The Art of Unit Testing in Java - Early Access Book Review
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One Minute Bottom Line
|This review is based on an incomplete early access version of the book, which had only the first three out of nine chapters available. I think some of the most interesting chapters will fall into the six that are still in the works. Do not read this book if you already read The Art of Unit Testing with Examples in .NET because this is almost an exact word-by-word copy. The only difference is that the .NET and NUnit examples are replaced by Java and JUnit, respectively. The available chapters are simple, filled with good detail, and offer a great introduction into unit testing.|
The aim of this book is to give an introduction to Java developers who have little or no experience with unit testing. The author does a sound job of covering the basic principals of unit testing. The pretension also seems to be to answer why unit testing is necessary and how it is integrated into teams and projects. The author clearly aims to see beyond the backyard.
This book would be helpful for introducing unit testing practices to teams and projects that are not yet using unit testing. Experienced developers could do without part 1 and 2 (the first 5 chapters) of this book. Based on the table of contents, they would only benefit from part 3 and the appendices, since that is where there will be any advanced coverage.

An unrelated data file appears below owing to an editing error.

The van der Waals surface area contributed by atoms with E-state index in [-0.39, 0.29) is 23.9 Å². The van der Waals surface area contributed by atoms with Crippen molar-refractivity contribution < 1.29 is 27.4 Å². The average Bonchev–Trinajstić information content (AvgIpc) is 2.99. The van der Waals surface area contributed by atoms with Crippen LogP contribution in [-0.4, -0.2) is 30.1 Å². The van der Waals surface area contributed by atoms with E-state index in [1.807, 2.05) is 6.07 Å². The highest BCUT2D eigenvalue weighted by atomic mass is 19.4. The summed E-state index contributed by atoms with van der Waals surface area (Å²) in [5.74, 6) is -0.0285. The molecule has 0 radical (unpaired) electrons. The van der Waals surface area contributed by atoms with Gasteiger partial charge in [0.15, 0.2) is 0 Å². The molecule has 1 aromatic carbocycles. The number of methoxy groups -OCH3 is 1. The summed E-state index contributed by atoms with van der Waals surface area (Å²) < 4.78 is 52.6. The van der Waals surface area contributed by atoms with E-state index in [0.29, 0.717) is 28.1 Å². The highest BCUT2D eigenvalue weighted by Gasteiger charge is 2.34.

Other unit testing frameworks that are very relevant to Java development are not mentioned in these first three chapters and it is unclear to me whether or not they will be covered. Here is table of contents from the book's website:
Part I - Getting started
- The basics of unit testing - FREE
- A first unit test - AVAILABLE
Part II - Core techniques
- Using stubs to break dependencies - AVAILABLE
- Interaction testing using mock objects
- Isolation (mock object) frameworks
Part III - Structure and aesthetics
- Test hierarchies and organization
- The pillars of good tests Part IV - Implementation
- Integrating unit testing into the organization
- Working with legacy code
- Design and testability
- Extra tools and frameworks
- Dynamic languages on the JVM
- Speeding up test execution
I think the readability, in terms of the layout and the fonts used, of this book is not as high quality as the .NET and NUnit version.
As a developer who uses a test-driven approach whenever possible, I am always eager to improve my knowledge on unit testing. Since the book's title contains the word "Art", I was expecting more advanced insight and was very disappointed to see that the available chapters only cover the most basic aspects of unit testing.
In conclusion, if you want an introduction to unit testing or if you are planning to get your team started with unit testing, this book may be for you. Before you purchase it, decide if it's right for you by reading the first chapter - it's free on the book's website.
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